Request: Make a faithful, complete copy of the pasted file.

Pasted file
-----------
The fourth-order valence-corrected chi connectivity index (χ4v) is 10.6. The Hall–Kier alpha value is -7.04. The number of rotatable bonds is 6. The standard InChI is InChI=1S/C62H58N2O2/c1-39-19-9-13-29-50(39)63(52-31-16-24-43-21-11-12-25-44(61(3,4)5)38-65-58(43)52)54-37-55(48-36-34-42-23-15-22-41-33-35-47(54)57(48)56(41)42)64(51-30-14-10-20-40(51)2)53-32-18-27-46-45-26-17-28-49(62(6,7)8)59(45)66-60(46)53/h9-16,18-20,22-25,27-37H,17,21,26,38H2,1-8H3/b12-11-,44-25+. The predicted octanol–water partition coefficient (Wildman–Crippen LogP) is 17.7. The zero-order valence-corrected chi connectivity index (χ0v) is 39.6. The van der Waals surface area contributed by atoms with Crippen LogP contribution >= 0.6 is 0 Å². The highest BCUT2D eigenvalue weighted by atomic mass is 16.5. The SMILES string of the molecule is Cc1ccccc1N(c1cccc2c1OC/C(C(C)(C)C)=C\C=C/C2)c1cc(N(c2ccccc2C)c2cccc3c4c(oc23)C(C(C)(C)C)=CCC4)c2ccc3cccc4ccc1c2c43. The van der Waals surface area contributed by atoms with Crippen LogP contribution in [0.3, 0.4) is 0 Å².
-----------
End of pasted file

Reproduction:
The fourth-order valence-corrected chi connectivity index (χ4v) is 10.6. The Hall–Kier alpha value is -7.04. The number of rotatable bonds is 6. The standard InChI is InChI=1S/C62H58N2O2/c1-39-19-9-13-29-50(39)63(52-31-16-24-43-21-11-12-25-44(61(3,4)5)38-65-58(43)52)54-37-55(48-36-34-42-23-15-22-41-33-35-47(54)57(48)56(41)42)64(51-30-14-10-20-40(51)2)53-32-18-27-46-45-26-17-28-49(62(6,7)8)59(45)66-60(46)53/h9-16,18-20,22-25,27-37H,17,21,26,38H2,1-8H3/b12-11-,44-25+. The predicted octanol–water partition coefficient (Wildman–Crippen LogP) is 17.7. The zero-order valence-corrected chi connectivity index (χ0v) is 39.6. The van der Waals surface area contributed by atoms with Crippen LogP contribution >= 0.6 is 0 Å². The highest BCUT2D eigenvalue weighted by atomic mass is 16.5. The SMILES string of the molecule is Cc1ccccc1N(c1cccc2c1OC/C(C(C)(C)C)=C\C=C/C2)c1cc(N(c2ccccc2C)c2cccc3c4c(oc23)C(C(C)(C)C)=CCC4)c2ccc3cccc4ccc1c2c43. The van der Waals surface area contributed by atoms with Crippen LogP contribution in [0.3, 0.4) is 0 Å².